Swift Delight: try

Part of the Swift Regrets series.

Swift’s whole error handling model definitely has pros and cons, but I just want to focus specifically on try. That said, I do have to talk about the model a bit to establish what Swift does differently.

There are essentially two classes of error handling implementation: caller-checked, and “zero-cost exceptions”. In the caller-checked model, after a function returns, the caller checks something to see if there was an error—the return value, a special out-parameter, something. By contrast, in the “zero-cost exceptions” model a function doesn’t return if there’s an error. Instead it jumps to some cleanup code and eventually to an error handler, manually resetting the stack as needed. (There are a few ways to implement this, some more “zero-cost” than others.) It’s “zero-cost” because if you don’t have an error there’s nothing to check, no extra code run, but if there is an error it usually ends up being more work / code size than it would have been to just check at the call site. So it’s a trade-off.

These are the two main implementation models. The user model in turn can look like manual checking or like automatic propagation, and that’s why we’re talking about all this. Swift’s error handling user model is automatic propagation but it’s implemented with manual checking.

(…Technically I could have skipped everything up to that point, but y’all like learning, right? So to learn a lot more about error handling impls and user models, John McCall did an excellent survey and write-up as part of designing Swift’s error model.)

Anyway, Swift’s error handling model looks a lot like C++’s or Java’s or C#’s, with throw and catch keywords. But in C++ or Java or C#, you can’t tell what statements might throw errors. Which means you have to be very careful about which order you do operations in, lest one of them throw an error and leave your object, or something else, in an inconsistent state. The classic example is a mutex left locked, but more subtle would be something like a partially-written output file.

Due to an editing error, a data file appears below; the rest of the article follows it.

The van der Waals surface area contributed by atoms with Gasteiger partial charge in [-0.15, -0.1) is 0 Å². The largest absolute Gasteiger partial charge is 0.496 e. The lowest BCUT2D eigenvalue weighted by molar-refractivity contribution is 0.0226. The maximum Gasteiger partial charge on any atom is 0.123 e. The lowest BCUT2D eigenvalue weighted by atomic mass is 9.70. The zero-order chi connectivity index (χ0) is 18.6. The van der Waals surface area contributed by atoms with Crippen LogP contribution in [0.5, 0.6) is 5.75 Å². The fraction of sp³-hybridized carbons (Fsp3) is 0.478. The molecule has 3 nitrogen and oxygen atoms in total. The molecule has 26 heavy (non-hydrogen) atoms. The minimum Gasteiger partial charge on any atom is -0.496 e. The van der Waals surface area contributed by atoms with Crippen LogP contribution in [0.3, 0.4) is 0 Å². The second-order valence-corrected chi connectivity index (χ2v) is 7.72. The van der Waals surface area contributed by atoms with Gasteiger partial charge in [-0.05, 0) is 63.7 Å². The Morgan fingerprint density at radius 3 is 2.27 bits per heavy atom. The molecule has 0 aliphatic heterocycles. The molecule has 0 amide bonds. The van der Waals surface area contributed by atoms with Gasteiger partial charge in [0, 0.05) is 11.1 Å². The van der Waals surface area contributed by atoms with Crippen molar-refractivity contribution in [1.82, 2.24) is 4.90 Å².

Swift’s contribution to the space is moving try from “something in this block might throw” to “something in this statement might throw”. (The block marker goes from try/catch to do/catch, and do/while goes to repeat/while.) Like Optional replacing null, the real win is in the lines that don’t have try: now you know they can’t throw. And all other “exiting” control flow in a function is marked: break, continue, throw, and return. try might be conditional, but that doesn’t mean it should be completely unmarked.

This doesn’t solve all the “inconsistent state” / “cleanup” problems; you still have to think about that at all the try lines. But it’s certainly a step forward!

I don’t think Swift’s try is perfect. To avoid a deluge of required keywords on one line, it applies to everything to its right, rather than just the operation immediately after it. That is, in try foo(bar()), bar() is permitted to throw as well. I also think there’s room to improve around calling rethrows functions with single-expression closures, where you end up with a try outside and inside. And over the years several people have argued that it’s just noise in certain circumstances, though I don’t always agree. So it might still evolve in the future, or in the next language.

But overall I think marking the control flow that is propagating errors is something that makes the auto-propagating user model more usable all around, in a way that makes it easier to not make mistakes.

P.S. What about the manual checking model? I think the equivalent feature is locally opting in to propagation, like Rust’s ? operator. let foo = bar()?; in Rust is almost exactly the same as let foo = try bar() in Swift, despite the differing user model elsewhere.